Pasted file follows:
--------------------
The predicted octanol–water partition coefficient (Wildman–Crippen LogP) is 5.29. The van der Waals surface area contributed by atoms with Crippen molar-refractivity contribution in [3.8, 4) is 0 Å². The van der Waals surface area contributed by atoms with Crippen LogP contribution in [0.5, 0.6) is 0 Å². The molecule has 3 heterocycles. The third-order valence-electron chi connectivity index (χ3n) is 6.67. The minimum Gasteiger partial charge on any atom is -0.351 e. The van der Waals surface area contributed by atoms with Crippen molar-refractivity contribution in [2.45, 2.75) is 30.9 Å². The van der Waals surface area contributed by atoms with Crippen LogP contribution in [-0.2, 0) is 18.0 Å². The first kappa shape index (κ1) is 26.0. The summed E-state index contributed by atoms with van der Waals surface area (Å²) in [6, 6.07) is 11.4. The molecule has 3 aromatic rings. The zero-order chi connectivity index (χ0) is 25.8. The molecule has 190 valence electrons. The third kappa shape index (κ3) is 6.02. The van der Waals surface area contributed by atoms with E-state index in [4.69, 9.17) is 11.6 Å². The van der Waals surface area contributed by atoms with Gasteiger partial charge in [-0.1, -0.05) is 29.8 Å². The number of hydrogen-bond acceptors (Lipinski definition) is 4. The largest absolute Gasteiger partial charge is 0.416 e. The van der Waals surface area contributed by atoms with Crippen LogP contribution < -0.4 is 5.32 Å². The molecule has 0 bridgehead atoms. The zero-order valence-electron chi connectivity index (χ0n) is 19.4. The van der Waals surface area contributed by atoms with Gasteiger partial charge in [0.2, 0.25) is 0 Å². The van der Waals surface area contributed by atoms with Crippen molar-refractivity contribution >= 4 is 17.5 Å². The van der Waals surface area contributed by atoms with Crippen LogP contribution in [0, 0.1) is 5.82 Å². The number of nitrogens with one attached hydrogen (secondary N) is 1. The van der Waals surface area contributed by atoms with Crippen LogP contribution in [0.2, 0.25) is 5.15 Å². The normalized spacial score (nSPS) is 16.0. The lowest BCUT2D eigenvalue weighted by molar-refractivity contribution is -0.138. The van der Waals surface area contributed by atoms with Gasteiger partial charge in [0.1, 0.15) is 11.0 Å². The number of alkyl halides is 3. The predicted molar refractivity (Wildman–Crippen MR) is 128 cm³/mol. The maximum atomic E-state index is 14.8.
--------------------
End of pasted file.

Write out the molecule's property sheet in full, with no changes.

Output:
The predicted octanol–water partition coefficient (Wildman–Crippen LogP) is 5.29. The van der Waals surface area contributed by atoms with Crippen molar-refractivity contribution in [3.8, 4) is 0 Å². The van der Waals surface area contributed by atoms with Crippen LogP contribution in [0.5, 0.6) is 0 Å². The molecule has 3 heterocycles. The third-order valence-electron chi connectivity index (χ3n) is 6.67. The minimum Gasteiger partial charge on any atom is -0.351 e. The van der Waals surface area contributed by atoms with Crippen molar-refractivity contribution in [2.45, 2.75) is 30.9 Å². The van der Waals surface area contributed by atoms with Crippen LogP contribution in [-0.2, 0) is 18.0 Å². The first kappa shape index (κ1) is 26.0. The summed E-state index contributed by atoms with van der Waals surface area (Å²) in [6, 6.07) is 11.4. The molecule has 3 aromatic rings. The zero-order chi connectivity index (χ0) is 25.8. The molecule has 190 valence electrons. The third kappa shape index (κ3) is 6.02. The van der Waals surface area contributed by atoms with E-state index in [4.69, 9.17) is 11.6 Å². The van der Waals surface area contributed by atoms with Gasteiger partial charge in [-0.1, -0.05) is 29.8 Å². The number of hydrogen-bond acceptors (Lipinski definition) is 4. The largest absolute Gasteiger partial charge is 0.416 e. The van der Waals surface area contributed by atoms with Crippen LogP contribution < -0.4 is 5.32 Å². The molecule has 0 bridgehead atoms. The zero-order valence-electron chi connectivity index (χ0n) is 19.4. The van der Waals surface area contributed by atoms with Gasteiger partial charge in [0.2, 0.25) is 0 Å². The van der Waals surface area contributed by atoms with Crippen molar-refractivity contribution >= 4 is 17.5 Å². The van der Waals surface area contributed by atoms with Crippen LogP contribution in [0, 0.1) is 5.82 Å². The number of nitrogens with one attached hydrogen (secondary N) is 1. The van der Waals surface area contributed by atoms with Crippen LogP contribution in [0.2, 0.25) is 5.15 Å². The normalized spacial score (nSPS) is 16.0. The lowest BCUT2D eigenvalue weighted by molar-refractivity contribution is -0.138. The van der Waals surface area contributed by atoms with Gasteiger partial charge in [0.1, 0.15) is 11.0 Å². The number of alkyl halides is 3. The predicted molar refractivity (Wildman–Crippen MR) is 128 cm³/mol. The maximum atomic E-state index is 14.8.